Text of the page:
were. Well, that knowledge didn't help me one bit. I got there late in the evening because I had ran out of gas on the way; then, I basically had to write out my script - also inspired by the mountain - thus finally getting to bed at 4am when I was
supposed to be waking up to climb.
And it was the first time narration for a mountain took me that long to write.
The next day, a fellow hiker suggested I use the extra time to see Multnoma Falls - an Oregon landmark - instead of "wasting the day" at the base of Adams. Multnoma was about an hour and a half away. Feeling as cocky with time as I tend to get, I figured I could actually go there to make some music, and still make it back to base camp with time enough to come up with an on-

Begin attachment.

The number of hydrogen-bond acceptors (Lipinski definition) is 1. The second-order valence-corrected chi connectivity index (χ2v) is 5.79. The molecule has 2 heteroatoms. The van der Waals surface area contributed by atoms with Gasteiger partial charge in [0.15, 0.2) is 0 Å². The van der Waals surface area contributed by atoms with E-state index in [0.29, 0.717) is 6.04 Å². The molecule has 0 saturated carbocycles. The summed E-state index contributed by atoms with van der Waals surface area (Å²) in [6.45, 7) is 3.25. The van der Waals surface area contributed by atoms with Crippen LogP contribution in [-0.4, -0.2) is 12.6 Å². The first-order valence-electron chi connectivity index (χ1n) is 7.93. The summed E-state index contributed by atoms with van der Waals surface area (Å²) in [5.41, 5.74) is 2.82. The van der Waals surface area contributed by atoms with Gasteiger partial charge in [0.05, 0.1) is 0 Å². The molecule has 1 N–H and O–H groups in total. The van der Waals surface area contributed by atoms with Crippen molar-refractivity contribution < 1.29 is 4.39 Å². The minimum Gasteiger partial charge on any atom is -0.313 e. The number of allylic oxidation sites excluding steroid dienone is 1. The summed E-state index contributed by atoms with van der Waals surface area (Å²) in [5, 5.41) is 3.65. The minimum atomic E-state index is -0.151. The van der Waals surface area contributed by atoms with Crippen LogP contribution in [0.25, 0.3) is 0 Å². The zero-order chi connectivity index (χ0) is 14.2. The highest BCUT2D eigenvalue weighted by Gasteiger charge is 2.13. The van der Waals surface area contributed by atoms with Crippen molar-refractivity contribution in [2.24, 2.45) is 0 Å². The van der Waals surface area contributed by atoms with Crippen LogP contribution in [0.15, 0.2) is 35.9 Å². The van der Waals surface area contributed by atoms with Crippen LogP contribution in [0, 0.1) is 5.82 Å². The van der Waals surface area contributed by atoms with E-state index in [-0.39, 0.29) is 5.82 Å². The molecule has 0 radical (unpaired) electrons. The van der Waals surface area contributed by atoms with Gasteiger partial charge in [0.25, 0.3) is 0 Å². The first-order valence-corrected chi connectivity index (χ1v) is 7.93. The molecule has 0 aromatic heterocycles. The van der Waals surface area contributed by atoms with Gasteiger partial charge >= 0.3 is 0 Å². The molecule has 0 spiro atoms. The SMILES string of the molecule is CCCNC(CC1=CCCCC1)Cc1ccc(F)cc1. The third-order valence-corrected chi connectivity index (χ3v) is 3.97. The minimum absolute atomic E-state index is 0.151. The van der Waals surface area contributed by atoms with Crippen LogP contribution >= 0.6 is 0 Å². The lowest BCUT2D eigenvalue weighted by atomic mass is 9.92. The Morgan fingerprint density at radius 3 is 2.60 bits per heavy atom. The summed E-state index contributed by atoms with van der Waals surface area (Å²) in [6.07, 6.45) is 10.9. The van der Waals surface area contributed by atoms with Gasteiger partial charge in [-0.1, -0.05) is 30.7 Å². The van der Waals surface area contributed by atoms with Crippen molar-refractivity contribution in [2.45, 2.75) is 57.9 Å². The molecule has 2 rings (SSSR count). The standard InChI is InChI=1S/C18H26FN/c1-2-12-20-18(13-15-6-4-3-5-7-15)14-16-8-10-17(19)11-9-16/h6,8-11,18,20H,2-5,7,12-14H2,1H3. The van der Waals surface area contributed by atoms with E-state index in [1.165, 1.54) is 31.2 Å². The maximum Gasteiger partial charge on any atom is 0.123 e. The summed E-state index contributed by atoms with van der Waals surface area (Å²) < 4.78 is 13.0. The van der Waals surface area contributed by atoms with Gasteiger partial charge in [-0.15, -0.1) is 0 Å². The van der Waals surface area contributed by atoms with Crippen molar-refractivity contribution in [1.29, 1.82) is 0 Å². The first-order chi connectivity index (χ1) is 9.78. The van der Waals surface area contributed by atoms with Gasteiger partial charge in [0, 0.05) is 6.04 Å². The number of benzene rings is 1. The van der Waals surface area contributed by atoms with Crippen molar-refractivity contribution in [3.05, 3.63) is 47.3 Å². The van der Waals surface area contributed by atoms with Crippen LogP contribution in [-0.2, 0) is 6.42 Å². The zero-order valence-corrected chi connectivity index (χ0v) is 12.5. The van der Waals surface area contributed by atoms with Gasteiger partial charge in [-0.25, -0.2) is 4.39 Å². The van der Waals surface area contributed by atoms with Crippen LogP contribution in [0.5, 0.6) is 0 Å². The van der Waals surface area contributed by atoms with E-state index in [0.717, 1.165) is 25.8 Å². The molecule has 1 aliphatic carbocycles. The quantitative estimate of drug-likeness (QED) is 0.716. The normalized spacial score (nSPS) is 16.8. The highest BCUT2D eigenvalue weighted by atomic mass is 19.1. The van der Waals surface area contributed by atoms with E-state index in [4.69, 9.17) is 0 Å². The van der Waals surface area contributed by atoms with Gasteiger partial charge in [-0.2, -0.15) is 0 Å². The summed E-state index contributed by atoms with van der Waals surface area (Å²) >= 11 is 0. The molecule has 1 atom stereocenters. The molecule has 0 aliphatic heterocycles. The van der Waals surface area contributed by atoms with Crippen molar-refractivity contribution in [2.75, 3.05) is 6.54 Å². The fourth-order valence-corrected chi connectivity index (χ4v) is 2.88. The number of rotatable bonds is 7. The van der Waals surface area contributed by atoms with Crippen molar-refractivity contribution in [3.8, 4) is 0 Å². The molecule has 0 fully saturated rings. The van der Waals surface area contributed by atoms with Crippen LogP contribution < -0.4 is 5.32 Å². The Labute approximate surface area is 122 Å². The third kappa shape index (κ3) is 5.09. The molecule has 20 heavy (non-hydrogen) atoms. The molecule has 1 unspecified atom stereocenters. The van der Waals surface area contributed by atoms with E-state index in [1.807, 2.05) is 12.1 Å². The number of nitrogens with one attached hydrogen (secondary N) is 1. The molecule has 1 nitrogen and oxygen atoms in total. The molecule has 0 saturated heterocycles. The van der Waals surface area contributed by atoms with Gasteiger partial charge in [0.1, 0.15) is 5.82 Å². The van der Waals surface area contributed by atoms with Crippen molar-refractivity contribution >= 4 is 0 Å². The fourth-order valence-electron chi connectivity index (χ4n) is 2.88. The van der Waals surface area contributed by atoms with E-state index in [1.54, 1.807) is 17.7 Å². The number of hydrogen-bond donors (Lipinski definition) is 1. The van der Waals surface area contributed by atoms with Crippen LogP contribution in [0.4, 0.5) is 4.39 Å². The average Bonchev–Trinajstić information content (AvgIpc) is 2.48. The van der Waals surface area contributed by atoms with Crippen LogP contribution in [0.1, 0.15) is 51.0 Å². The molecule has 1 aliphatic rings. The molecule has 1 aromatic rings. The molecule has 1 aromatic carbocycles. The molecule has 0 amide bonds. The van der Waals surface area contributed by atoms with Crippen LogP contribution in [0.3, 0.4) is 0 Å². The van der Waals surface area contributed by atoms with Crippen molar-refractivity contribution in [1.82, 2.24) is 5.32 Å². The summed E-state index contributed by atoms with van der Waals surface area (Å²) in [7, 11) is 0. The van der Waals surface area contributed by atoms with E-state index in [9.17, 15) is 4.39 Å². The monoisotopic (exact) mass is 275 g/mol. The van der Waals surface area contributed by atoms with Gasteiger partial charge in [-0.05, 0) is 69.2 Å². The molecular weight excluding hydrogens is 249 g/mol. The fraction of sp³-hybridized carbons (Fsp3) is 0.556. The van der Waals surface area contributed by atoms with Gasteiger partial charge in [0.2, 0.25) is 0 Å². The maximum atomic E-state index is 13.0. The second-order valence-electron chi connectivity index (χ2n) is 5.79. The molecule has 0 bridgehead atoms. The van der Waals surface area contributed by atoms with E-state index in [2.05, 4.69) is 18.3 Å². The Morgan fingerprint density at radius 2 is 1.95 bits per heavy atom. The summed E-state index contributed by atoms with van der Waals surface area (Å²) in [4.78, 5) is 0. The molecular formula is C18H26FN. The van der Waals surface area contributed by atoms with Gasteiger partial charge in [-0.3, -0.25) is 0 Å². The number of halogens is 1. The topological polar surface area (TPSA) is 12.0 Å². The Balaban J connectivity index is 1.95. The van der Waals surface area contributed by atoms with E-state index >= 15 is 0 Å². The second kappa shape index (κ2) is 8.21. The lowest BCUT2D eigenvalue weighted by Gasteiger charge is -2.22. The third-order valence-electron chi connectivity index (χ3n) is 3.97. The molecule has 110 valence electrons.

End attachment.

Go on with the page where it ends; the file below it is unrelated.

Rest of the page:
location musical idea, as well as sound-check it before getting an early night's rest. Friggin' LOL, buddy!!! I don't even think I need to go into detail about how bad a decision that was, but I will say that I made some fairly interesting a-cappella ambient
music at Multnoma Falls---on an extremely crowded bridge.
If you could imagine me making live ambient music while waiting on line for a ride at Disneyland, that's exactly what this was like. It was an extremely unworthy reward for such a great sacrifice, considering that by the time I got back to base camp and finished sound-checking, it was early the next morning again.